Work is underway to transform Dyrham Park's formal gardens into a vibrant 21st-century garden with flavours of the past.
The project is inspired by some key historical documents, including Johannes Kip’s 1712 engraving of Dyrham Park. Kip, a 17th-century artist, was noted for his illustrations of birds eye perspectives of the country houses and estates of the time.
The garden project also draws on modern day examples from sites such as the gardens at Versailles in France and at Het Loo in the Netherlands, which the garden team visited while the re-roofing project was underway. This project will be no ordinary restoration, but a reimagination and reflection of the spirit of this place.
Access for all
As the work evolves, visitors will find themselves travelling through a series of garden areas, each one reflecting its own character and mood. The garden will have greater access for all, to deliver an all year round lure thanks to seasonal planting. See the tulips in Spring, the stunning autumn colour in September and exquisite smelling plants in the winter.
“Some of our more regular visitors will have favourite parts of the gardens they will hope to see kept or protected from change,” said Senior Gardener Sarah Jones. “For example, the many tulips we have planted here - which make for a fantastic display later in the year.”
Five year project
Dyrham Park’s gardeners have been working closely with garden designers and archaeologists to draw up plans for the new garden - sympathetic towards the history of the house and gardens.
The gardening team first “broke earth” in October 2015, cutting some new trenches in The Avenue - which made for quite a view from the rooftop walkway (now closed). A team of around 60 gardening volunteers is now working on the five-year plan. Propagation is ongoing and Thousands of tulips are being prepared for planting in church court and the gardens surrounding lake.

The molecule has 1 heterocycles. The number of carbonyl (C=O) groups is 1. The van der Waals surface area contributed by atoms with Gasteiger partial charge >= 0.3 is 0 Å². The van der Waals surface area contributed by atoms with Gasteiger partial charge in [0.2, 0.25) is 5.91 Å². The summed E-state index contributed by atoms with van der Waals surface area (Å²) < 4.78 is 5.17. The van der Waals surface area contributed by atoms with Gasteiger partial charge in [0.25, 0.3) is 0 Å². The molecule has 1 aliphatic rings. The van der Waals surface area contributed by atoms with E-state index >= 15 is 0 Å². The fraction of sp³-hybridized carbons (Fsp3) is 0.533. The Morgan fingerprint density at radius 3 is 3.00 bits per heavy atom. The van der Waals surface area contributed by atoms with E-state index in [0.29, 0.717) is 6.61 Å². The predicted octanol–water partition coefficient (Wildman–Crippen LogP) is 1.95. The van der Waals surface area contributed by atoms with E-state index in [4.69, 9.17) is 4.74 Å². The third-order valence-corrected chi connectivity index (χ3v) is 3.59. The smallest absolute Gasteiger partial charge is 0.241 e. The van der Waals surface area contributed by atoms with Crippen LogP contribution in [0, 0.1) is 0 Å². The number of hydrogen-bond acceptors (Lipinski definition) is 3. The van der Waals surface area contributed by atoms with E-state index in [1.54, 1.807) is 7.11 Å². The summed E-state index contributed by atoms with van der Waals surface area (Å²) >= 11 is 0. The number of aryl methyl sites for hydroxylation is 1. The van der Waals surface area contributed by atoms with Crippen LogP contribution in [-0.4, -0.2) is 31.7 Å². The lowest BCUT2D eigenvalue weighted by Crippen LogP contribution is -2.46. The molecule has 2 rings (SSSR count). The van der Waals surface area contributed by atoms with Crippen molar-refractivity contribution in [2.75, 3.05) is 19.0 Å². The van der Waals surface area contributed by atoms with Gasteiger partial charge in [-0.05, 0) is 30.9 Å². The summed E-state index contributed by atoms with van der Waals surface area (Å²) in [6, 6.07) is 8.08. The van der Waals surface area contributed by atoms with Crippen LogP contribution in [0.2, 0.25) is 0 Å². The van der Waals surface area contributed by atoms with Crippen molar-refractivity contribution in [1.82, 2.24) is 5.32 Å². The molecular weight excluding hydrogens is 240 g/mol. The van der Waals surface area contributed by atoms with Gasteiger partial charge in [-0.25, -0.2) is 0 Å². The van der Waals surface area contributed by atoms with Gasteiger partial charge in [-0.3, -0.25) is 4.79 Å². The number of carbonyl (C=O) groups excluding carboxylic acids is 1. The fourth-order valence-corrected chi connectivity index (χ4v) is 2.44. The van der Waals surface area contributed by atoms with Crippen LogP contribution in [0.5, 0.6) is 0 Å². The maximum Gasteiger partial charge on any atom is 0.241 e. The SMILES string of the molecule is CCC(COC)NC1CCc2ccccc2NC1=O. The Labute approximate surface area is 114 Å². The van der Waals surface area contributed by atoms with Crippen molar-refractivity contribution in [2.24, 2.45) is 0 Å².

There have been some exciting discoveries over the years and the gardeners have been working closely with archaeologists during this project - carrying out exploratory digs throughout the garden and turning up some interesting finds.
The pitch stones of the church court were first rediscovered in 2004 and further exploration has uncovered a circular stone pattern. The base for one of two Sphinx statues purchased by Dyrham Park founder William Blathwayt, was found in the middle of church court, surrounded by the circular construction of pitch stones.
Inspired by the Kip
The avenue, in which borders have been re-created, represents the historic west entrance to the estate, looking up towards the house and a watchful statue of Mercury (which was restored as part of the re-roofing project).
Mrs Jones said: “The careful designs for the avenue ensure attention is brought towards this view, guiding the eyes through a tunnel like shape of manicured gardens and straight lines of the avenue’s long, rectangular flower beds. Thus creating a setting which reflects Kip’s engraving from the west entrance.”
She added: “Hogging is to be laid over the bare pitch stones in the church court, and also later to be implemented on the surrounding paths for the avenue - making the gardens truly accessible to all.”